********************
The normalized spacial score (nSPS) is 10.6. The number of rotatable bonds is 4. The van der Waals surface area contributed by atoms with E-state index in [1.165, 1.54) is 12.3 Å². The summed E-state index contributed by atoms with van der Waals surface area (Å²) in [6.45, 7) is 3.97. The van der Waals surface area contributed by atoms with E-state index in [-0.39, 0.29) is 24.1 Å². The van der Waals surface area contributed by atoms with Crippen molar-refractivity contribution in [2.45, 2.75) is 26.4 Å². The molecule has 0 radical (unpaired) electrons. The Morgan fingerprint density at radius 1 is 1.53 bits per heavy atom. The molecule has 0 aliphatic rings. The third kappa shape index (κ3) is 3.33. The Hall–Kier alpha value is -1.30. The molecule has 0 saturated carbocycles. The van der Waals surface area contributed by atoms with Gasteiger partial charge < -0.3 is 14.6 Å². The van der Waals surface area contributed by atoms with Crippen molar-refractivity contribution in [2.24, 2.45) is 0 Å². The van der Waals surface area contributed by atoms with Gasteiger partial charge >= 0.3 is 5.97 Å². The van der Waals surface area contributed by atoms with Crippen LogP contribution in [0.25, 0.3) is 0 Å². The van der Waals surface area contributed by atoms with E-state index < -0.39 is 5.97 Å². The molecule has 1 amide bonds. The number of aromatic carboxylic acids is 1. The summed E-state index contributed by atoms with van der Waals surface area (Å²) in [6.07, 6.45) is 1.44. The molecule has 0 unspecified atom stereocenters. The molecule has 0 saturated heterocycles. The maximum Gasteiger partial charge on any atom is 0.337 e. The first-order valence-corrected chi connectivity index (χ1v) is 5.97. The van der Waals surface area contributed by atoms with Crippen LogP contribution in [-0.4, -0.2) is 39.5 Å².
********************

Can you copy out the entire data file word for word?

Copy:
The normalized spacial score (nSPS) is 10.6. The number of rotatable bonds is 4. The van der Waals surface area contributed by atoms with E-state index in [1.165, 1.54) is 12.3 Å². The summed E-state index contributed by atoms with van der Waals surface area (Å²) in [6.45, 7) is 3.97. The van der Waals surface area contributed by atoms with E-state index in [-0.39, 0.29) is 24.1 Å². The van der Waals surface area contributed by atoms with Crippen molar-refractivity contribution in [2.45, 2.75) is 26.4 Å². The molecule has 0 radical (unpaired) electrons. The Morgan fingerprint density at radius 1 is 1.53 bits per heavy atom. The molecule has 0 aliphatic rings. The third kappa shape index (κ3) is 3.33. The Hall–Kier alpha value is -1.30. The molecule has 0 saturated carbocycles. The van der Waals surface area contributed by atoms with Gasteiger partial charge < -0.3 is 14.6 Å². The van der Waals surface area contributed by atoms with Crippen molar-refractivity contribution in [2.24, 2.45) is 0 Å². The van der Waals surface area contributed by atoms with Gasteiger partial charge >= 0.3 is 5.97 Å². The van der Waals surface area contributed by atoms with Crippen LogP contribution in [0.25, 0.3) is 0 Å². The van der Waals surface area contributed by atoms with E-state index < -0.39 is 5.97 Å². The molecule has 1 amide bonds. The number of aromatic carboxylic acids is 1. The summed E-state index contributed by atoms with van der Waals surface area (Å²) in [6.07, 6.45) is 1.44. The molecule has 0 unspecified atom stereocenters. The molecule has 0 saturated heterocycles. The maximum Gasteiger partial charge on any atom is 0.337 e. The first-order valence-corrected chi connectivity index (χ1v) is 5.97. The van der Waals surface area contributed by atoms with Crippen LogP contribution in [-0.4, -0.2) is 39.5 Å².